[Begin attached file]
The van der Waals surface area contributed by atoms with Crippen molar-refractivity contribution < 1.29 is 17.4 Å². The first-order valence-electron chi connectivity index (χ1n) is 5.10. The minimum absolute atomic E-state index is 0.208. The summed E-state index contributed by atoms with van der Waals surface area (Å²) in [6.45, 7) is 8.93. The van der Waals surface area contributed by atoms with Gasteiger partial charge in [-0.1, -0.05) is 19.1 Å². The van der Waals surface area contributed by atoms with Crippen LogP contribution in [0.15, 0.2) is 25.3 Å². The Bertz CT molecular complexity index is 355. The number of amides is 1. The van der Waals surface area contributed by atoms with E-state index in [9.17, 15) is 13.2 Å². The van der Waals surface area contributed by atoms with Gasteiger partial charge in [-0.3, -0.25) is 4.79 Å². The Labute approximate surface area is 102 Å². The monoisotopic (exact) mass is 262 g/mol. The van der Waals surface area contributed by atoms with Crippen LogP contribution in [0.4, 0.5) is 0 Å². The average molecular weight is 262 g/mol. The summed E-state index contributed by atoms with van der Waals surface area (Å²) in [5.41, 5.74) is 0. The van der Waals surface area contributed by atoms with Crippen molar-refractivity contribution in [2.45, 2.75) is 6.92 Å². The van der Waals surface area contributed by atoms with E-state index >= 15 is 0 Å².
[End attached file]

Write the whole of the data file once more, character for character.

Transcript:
The van der Waals surface area contributed by atoms with Crippen molar-refractivity contribution < 1.29 is 17.4 Å². The first-order valence-electron chi connectivity index (χ1n) is 5.10. The minimum absolute atomic E-state index is 0.208. The summed E-state index contributed by atoms with van der Waals surface area (Å²) in [6.45, 7) is 8.93. The van der Waals surface area contributed by atoms with Gasteiger partial charge in [-0.1, -0.05) is 19.1 Å². The van der Waals surface area contributed by atoms with Crippen LogP contribution in [0.15, 0.2) is 25.3 Å². The Bertz CT molecular complexity index is 355. The number of amides is 1. The van der Waals surface area contributed by atoms with E-state index in [9.17, 15) is 13.2 Å². The van der Waals surface area contributed by atoms with Gasteiger partial charge in [-0.3, -0.25) is 4.79 Å². The Labute approximate surface area is 102 Å². The monoisotopic (exact) mass is 262 g/mol. The van der Waals surface area contributed by atoms with Crippen LogP contribution in [0.4, 0.5) is 0 Å². The average molecular weight is 262 g/mol. The summed E-state index contributed by atoms with van der Waals surface area (Å²) in [5.41, 5.74) is 0. The van der Waals surface area contributed by atoms with Crippen molar-refractivity contribution in [2.45, 2.75) is 6.92 Å². The van der Waals surface area contributed by atoms with E-state index >= 15 is 0 Å².